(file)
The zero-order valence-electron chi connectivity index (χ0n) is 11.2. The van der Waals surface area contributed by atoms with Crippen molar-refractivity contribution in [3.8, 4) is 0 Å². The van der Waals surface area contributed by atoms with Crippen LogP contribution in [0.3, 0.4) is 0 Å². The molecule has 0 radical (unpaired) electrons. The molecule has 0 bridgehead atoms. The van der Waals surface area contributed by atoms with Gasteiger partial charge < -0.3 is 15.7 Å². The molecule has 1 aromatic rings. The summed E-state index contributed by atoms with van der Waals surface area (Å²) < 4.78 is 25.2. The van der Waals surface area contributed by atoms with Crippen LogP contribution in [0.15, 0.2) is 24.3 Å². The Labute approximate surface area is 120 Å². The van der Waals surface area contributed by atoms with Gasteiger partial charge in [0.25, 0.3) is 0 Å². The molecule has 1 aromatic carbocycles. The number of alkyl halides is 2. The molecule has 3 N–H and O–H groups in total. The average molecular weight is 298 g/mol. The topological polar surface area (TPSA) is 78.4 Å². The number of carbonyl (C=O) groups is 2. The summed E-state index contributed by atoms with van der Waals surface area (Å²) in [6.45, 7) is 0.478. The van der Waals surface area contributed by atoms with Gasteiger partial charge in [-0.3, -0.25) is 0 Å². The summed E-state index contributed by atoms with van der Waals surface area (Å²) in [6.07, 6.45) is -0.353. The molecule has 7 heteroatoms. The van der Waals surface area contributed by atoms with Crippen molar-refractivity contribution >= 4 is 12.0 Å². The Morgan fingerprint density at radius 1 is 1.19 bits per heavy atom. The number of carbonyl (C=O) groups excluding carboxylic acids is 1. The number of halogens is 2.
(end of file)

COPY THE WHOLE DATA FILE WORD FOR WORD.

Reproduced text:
The zero-order valence-electron chi connectivity index (χ0n) is 11.2. The van der Waals surface area contributed by atoms with Crippen molar-refractivity contribution in [3.8, 4) is 0 Å². The van der Waals surface area contributed by atoms with Crippen LogP contribution in [0.3, 0.4) is 0 Å². The molecule has 0 radical (unpaired) electrons. The molecule has 0 bridgehead atoms. The van der Waals surface area contributed by atoms with Gasteiger partial charge < -0.3 is 15.7 Å². The molecule has 1 aromatic rings. The summed E-state index contributed by atoms with van der Waals surface area (Å²) < 4.78 is 25.2. The van der Waals surface area contributed by atoms with Crippen LogP contribution in [0.15, 0.2) is 24.3 Å². The Labute approximate surface area is 120 Å². The van der Waals surface area contributed by atoms with Gasteiger partial charge in [0.25, 0.3) is 0 Å². The molecule has 1 aromatic carbocycles. The number of alkyl halides is 2. The molecule has 3 N–H and O–H groups in total. The average molecular weight is 298 g/mol. The topological polar surface area (TPSA) is 78.4 Å². The number of carbonyl (C=O) groups is 2. The summed E-state index contributed by atoms with van der Waals surface area (Å²) in [6.45, 7) is 0.478. The van der Waals surface area contributed by atoms with Gasteiger partial charge in [-0.3, -0.25) is 0 Å². The summed E-state index contributed by atoms with van der Waals surface area (Å²) in [6.07, 6.45) is -0.353. The molecule has 7 heteroatoms. The van der Waals surface area contributed by atoms with Crippen molar-refractivity contribution >= 4 is 12.0 Å². The Morgan fingerprint density at radius 1 is 1.19 bits per heavy atom. The number of carbonyl (C=O) groups excluding carboxylic acids is 1. The number of halogens is 2.